I'm a sixties kid from NottingHill. I was living in France making linoprints and lithographs. I got taken for a playmate by a creamy Rhinelander, Ursula, who sang out delicious, delicious as I plunged in on the Ikea sofa, a deliberate double of the one she had in the holiday home she shared with her ex. The season over she dropped me. I spent a night crafting a document - a pleading. My mind ran barrister smooth. I had never known such mental power. Useless.
Holed in the guts I did some charity work to rack up moral credit. At a book sale for Amnesty International I was invited to help myself before the public came in. Right in front of me in silver letters on navy blue was: Gangs & Countergangs. I pulled the volume out of the box and opened it at a photograph of a bunch of people posing with what looked like fake weapons. The negative had been scratched to black out the faces on the print but you could see that some of the people were in fact, well... black. They looked as tho they had dressed from a thrift shop: crumpled hats, raincoats tied with string and floppy trousers. They were posed like a corny sculpture in memory of something or other. Something in me clicked. I said: Opera.
The book was written by the man who took the photograph, Frank Kitson, a Captain in the British Army who had been sent to Kenya in 1953 to help the police deal with crimes committed by people working to free the country from colonial rule. He invented a method of infiltration into enemy lines by specially trained Brits and turned rebels. The photograph showed one of these groups. They were known as pseudo-gangs.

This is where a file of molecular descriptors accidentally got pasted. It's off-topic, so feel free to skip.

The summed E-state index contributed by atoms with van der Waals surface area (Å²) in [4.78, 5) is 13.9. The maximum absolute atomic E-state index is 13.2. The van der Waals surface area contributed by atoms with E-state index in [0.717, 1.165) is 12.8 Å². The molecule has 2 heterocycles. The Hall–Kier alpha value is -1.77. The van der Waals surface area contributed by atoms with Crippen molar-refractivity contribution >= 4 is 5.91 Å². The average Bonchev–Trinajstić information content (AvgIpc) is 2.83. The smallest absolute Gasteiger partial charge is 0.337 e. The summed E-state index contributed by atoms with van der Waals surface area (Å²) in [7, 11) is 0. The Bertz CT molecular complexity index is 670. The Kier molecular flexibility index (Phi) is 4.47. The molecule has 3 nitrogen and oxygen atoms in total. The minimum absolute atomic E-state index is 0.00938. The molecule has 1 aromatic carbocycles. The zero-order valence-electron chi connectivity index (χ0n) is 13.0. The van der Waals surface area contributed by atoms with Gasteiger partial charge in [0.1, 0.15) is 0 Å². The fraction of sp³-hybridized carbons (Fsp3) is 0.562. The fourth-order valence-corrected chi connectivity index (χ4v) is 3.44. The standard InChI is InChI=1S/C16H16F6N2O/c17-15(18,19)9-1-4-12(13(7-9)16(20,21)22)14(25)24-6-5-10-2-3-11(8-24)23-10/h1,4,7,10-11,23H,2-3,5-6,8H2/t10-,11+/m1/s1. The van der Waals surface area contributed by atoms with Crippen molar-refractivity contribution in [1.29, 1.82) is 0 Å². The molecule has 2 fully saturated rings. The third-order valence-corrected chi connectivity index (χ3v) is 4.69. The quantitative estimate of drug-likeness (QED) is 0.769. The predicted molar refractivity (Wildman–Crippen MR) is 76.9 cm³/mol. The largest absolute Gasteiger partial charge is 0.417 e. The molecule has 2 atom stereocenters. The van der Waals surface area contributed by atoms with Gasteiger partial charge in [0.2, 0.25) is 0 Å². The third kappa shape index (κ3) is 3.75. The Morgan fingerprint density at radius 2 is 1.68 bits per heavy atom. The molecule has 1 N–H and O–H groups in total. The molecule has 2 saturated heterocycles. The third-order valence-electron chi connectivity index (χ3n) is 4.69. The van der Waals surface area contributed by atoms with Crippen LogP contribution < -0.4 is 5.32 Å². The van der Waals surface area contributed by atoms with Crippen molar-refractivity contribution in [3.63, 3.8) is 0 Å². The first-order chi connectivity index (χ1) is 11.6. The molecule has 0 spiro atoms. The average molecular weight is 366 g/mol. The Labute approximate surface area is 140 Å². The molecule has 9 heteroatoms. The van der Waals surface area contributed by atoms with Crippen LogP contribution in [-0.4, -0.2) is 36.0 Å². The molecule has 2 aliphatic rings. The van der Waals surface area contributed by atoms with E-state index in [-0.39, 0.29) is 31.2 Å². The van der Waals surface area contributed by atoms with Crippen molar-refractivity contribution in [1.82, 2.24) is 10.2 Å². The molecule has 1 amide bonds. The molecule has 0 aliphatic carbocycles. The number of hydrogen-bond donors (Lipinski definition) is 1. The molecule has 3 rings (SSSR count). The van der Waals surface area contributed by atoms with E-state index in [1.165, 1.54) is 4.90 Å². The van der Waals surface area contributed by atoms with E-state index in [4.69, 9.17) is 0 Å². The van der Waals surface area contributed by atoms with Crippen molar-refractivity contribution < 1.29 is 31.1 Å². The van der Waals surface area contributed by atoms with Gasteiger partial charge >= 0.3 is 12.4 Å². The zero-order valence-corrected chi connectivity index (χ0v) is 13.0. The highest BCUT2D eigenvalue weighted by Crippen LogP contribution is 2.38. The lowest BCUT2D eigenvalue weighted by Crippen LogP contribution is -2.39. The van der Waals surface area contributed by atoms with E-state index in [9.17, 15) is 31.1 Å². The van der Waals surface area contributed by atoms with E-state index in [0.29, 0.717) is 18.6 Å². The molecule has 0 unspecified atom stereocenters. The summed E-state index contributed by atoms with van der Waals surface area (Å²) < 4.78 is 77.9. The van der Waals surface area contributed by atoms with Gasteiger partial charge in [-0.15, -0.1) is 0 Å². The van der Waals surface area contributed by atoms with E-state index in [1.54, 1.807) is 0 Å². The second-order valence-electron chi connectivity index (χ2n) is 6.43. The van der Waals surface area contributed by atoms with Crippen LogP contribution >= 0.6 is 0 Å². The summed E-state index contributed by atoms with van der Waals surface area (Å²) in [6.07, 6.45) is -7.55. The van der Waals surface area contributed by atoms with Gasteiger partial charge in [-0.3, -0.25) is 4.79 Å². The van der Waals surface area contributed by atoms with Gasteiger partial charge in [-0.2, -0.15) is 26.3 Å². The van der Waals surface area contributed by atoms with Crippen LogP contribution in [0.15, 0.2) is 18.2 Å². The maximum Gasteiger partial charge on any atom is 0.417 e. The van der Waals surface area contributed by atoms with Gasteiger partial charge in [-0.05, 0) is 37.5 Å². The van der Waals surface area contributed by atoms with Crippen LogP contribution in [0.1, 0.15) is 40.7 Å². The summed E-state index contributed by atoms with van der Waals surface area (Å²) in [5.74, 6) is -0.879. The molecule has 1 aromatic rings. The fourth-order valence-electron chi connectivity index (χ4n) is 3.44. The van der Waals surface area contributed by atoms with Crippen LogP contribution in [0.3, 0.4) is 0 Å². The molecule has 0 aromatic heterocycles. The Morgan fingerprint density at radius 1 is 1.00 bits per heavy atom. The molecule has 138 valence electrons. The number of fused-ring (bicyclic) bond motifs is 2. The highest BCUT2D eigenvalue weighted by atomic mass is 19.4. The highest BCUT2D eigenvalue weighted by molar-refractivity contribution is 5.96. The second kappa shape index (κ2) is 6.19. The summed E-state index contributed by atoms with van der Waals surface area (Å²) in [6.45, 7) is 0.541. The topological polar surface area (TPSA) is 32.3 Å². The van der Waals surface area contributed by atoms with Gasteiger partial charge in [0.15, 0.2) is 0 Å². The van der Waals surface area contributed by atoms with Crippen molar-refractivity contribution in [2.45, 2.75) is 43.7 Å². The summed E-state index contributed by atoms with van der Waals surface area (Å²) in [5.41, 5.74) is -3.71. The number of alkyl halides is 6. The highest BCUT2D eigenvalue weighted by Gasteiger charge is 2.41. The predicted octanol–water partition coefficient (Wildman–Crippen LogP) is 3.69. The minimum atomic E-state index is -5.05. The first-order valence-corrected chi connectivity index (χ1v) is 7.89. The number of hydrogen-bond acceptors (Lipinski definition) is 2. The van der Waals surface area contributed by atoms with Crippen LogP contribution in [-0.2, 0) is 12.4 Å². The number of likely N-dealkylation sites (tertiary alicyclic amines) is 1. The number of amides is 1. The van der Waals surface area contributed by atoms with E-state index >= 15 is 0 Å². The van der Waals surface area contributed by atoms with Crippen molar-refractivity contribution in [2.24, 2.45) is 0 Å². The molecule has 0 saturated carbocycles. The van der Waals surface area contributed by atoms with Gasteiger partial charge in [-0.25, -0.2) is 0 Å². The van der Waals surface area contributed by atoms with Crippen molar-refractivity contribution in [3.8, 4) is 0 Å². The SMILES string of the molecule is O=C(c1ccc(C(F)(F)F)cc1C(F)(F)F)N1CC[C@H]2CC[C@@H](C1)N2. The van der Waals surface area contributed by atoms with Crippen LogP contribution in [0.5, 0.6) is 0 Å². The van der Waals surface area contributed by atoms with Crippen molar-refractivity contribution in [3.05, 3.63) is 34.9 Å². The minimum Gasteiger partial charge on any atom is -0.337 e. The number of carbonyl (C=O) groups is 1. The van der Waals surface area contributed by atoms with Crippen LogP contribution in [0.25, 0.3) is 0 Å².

I went back to the notepad on which I'd written my broken heart pleading and began to throw down ideas. Somehow the hole Ursula had opened turned into a conduit. I read Kitson's book and others about what became known as the Mau Mau Rebellion. I invented seven characters and then inhabited them. One time driving round the local industrial estate I became my female lead, called Muthoni, looking for someone to kill. Sometimes snatches of lyric, sometimes costume sketches went down on paper. The key image - Opera - still held: a melodrama with the cast singing out soliloquy rather than clumsy dialogue, something formal, stiffs moving. A first try synopsis began like this,
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